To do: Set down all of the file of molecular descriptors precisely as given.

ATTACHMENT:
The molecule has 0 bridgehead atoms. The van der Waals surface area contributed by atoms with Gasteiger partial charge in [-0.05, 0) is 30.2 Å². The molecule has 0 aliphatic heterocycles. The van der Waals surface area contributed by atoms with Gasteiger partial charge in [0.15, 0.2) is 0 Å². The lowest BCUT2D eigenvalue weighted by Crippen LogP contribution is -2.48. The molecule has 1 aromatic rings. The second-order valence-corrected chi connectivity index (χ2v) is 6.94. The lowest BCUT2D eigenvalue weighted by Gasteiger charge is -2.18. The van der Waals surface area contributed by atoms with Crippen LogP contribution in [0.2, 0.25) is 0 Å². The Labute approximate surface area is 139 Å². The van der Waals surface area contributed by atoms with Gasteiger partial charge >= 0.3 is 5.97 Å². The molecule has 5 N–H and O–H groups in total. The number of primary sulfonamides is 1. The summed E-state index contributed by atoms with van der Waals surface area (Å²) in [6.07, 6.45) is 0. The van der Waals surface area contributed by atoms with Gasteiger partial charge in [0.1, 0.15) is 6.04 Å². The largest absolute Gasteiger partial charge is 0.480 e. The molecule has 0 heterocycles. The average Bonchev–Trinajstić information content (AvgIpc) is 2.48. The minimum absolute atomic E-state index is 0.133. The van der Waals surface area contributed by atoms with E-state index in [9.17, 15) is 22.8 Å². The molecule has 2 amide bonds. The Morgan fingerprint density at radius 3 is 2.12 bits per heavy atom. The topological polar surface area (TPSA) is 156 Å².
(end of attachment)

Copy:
The molecule has 0 bridgehead atoms. The van der Waals surface area contributed by atoms with Gasteiger partial charge in [-0.05, 0) is 30.2 Å². The molecule has 0 aliphatic heterocycles. The van der Waals surface area contributed by atoms with Gasteiger partial charge in [0.15, 0.2) is 0 Å². The lowest BCUT2D eigenvalue weighted by Crippen LogP contribution is -2.48. The molecule has 1 aromatic rings. The second-order valence-corrected chi connectivity index (χ2v) is 6.94. The lowest BCUT2D eigenvalue weighted by Gasteiger charge is -2.18. The van der Waals surface area contributed by atoms with Crippen LogP contribution in [0.2, 0.25) is 0 Å². The Labute approximate surface area is 139 Å². The van der Waals surface area contributed by atoms with Gasteiger partial charge >= 0.3 is 5.97 Å². The molecule has 5 N–H and O–H groups in total. The number of primary sulfonamides is 1. The summed E-state index contributed by atoms with van der Waals surface area (Å²) in [6.07, 6.45) is 0. The van der Waals surface area contributed by atoms with Gasteiger partial charge in [0.1, 0.15) is 6.04 Å². The largest absolute Gasteiger partial charge is 0.480 e. The molecule has 0 heterocycles. The average Bonchev–Trinajstić information content (AvgIpc) is 2.48. The minimum absolute atomic E-state index is 0.133. The van der Waals surface area contributed by atoms with E-state index in [9.17, 15) is 22.8 Å². The molecule has 2 amide bonds. The Morgan fingerprint density at radius 3 is 2.12 bits per heavy atom. The topological polar surface area (TPSA) is 156 Å².